The Search for Acceleration: Table of Contents and Introduction
The most commonly quoted 20th century sea level data derived from tide gauges has the average rise rate at about 1.8 mm per year, but the satellite data since 1993 has the rise rate at about 3 mm per year. I have always wondered if those two facts could be reconciled. If they are both true, does that mean there has been an extreme acceleration in sea level rise rates at the tail end of the 20th century? Shouldn’t such an acceleration be apparent in the tide gauge data? So I have spent much time recently searching the data for such an acceleration.
For all my searching, the outcome is still somewhat ambiguous. This is a series of posts on that search.
Local, Regional and Global
I will frequently refer to “local,” “regional” and “global” sea level rise rates. The global sea level rise rate is what makes the news these days, and its meaning is seemingly obvious.
When I talk about a local sea level rise rate, I will be referring to data from a single tide gauge station. A “region” will be a group of tide gauge stations with some geographical properties in common and some coherence in their sea level data. A regional sea level rise rate will be derived from a weighted average of data form tide gauges in the same region.
Acceleration, not rise rate
My goal is not to establish any global or local sea level rise rates, but rather to look for evidence of a large acceleration at the end of the 20th century. In some ways, finding the acceleration is easier than finding the rise rate.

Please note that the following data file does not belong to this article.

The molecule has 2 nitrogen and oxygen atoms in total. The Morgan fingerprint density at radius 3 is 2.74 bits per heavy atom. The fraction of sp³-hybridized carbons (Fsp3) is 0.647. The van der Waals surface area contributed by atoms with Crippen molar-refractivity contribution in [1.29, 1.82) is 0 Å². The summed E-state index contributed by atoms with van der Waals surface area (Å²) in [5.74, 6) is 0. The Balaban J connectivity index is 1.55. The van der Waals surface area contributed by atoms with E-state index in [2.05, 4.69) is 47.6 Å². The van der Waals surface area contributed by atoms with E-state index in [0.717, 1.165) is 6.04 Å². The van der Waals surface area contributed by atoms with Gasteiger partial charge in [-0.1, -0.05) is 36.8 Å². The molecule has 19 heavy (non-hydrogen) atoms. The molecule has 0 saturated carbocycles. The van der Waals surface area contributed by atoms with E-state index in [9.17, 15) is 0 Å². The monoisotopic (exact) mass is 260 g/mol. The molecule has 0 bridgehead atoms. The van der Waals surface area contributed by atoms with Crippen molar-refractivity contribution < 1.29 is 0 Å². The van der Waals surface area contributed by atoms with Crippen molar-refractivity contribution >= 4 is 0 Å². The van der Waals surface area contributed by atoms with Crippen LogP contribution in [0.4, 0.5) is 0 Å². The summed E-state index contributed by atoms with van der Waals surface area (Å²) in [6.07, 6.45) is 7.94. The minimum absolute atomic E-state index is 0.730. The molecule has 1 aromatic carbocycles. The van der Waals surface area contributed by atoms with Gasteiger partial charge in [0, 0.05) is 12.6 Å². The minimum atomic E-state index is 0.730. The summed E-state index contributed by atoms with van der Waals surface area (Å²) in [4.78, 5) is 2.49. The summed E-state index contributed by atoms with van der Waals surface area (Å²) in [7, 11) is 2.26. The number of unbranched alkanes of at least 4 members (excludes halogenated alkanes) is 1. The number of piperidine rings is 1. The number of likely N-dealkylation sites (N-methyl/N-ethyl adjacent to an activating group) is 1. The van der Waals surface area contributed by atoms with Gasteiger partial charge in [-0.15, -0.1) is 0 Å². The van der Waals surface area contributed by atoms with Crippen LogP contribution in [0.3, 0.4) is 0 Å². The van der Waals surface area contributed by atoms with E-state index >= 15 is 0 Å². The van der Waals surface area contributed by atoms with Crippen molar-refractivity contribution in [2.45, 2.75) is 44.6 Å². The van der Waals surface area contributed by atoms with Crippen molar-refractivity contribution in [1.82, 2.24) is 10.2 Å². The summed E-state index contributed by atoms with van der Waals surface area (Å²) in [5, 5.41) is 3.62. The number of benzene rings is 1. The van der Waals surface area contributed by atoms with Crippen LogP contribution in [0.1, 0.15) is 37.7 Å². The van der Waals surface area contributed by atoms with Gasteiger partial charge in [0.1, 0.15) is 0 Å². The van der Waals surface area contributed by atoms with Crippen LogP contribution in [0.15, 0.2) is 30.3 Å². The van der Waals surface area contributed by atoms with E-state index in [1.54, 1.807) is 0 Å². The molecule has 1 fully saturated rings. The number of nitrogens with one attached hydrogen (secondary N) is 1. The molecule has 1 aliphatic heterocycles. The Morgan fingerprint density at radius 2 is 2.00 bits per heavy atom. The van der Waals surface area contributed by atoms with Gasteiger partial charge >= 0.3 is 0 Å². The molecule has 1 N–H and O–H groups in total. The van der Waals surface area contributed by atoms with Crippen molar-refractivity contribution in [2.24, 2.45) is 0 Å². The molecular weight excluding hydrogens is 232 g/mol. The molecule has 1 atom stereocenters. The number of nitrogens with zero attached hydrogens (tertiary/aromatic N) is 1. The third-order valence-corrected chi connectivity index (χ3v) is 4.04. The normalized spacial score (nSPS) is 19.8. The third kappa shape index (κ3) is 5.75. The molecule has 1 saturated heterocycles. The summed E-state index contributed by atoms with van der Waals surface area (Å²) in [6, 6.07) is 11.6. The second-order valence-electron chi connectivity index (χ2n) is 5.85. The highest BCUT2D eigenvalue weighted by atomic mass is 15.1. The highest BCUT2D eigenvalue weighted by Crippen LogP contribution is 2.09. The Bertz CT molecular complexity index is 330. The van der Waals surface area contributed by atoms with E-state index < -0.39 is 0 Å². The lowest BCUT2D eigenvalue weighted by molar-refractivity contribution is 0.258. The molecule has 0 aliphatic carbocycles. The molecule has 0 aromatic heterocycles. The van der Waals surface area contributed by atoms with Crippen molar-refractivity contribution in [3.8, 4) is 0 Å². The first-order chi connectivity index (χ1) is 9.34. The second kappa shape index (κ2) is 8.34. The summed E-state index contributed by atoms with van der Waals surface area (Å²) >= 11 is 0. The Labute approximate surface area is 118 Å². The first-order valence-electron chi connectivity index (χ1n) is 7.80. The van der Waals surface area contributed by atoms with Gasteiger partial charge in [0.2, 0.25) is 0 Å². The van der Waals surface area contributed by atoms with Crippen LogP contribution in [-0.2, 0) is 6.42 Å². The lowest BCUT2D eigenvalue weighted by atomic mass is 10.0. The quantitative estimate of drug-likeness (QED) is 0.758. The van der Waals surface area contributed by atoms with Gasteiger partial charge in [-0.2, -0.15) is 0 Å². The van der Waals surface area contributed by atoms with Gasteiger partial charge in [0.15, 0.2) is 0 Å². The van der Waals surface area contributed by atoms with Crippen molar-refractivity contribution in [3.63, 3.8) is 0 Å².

As shown in the first post, two tide gauge stations in the same region may have very different long term rise rates, but when detrended have very similar shorter term features. In this case the long term rise rates are obviously dominated by some different local geological phenomena, while the shorter term features are governed by regional or global phenomena. Detrending the local tide gauge data abandons any possibility of finding “true” rise rates, but it does not affect the acceleration information in the data.
Typically, I will not actually plot the acceleration data, but rather the “relative” sea level rise rate from derived from the detrended sea level data. Readers can visually spot the periods of acceleration and periods of relatively high or low rise rates.
Another advantage of detrending
When I detrend data it will be over some time period largely covered by all of the regional data sets. However, some of those data sets may also cover other time periods. If the regional data sets were averaged (weighted or not) without first detrending, then those time periods not covered by all the data sets will have rise rates dominated by the local effects of the data sets that do cover them. This problem is largely mitigated by detrending.
Table of Contents
Here is a one line summary of the posts in this series. This page and summary will be updated each time a new post is added to the series.
Part 1. Background information
Part 2. East Coast of North America.
Part 3. Japan
Part 4. Mea Culpa – Mistakes in Parts 1 & 2 are explained and corrected
Part 5. The Netherlands
Part 6. Australia. My standard analysis plus relative sea level rise rate orthogonal to ENSO3.4
Part 7. West coast of North America. Standard analysis and ENSO3.4.
Part 8. Hawaii. Standard analysis and ENSO3.4.
Part 9. Baltic Sea. Standard anlysis.
Part 10. US Gulf Coast. Standard analyis
This page and summary will be updated each time a new post is added to the series.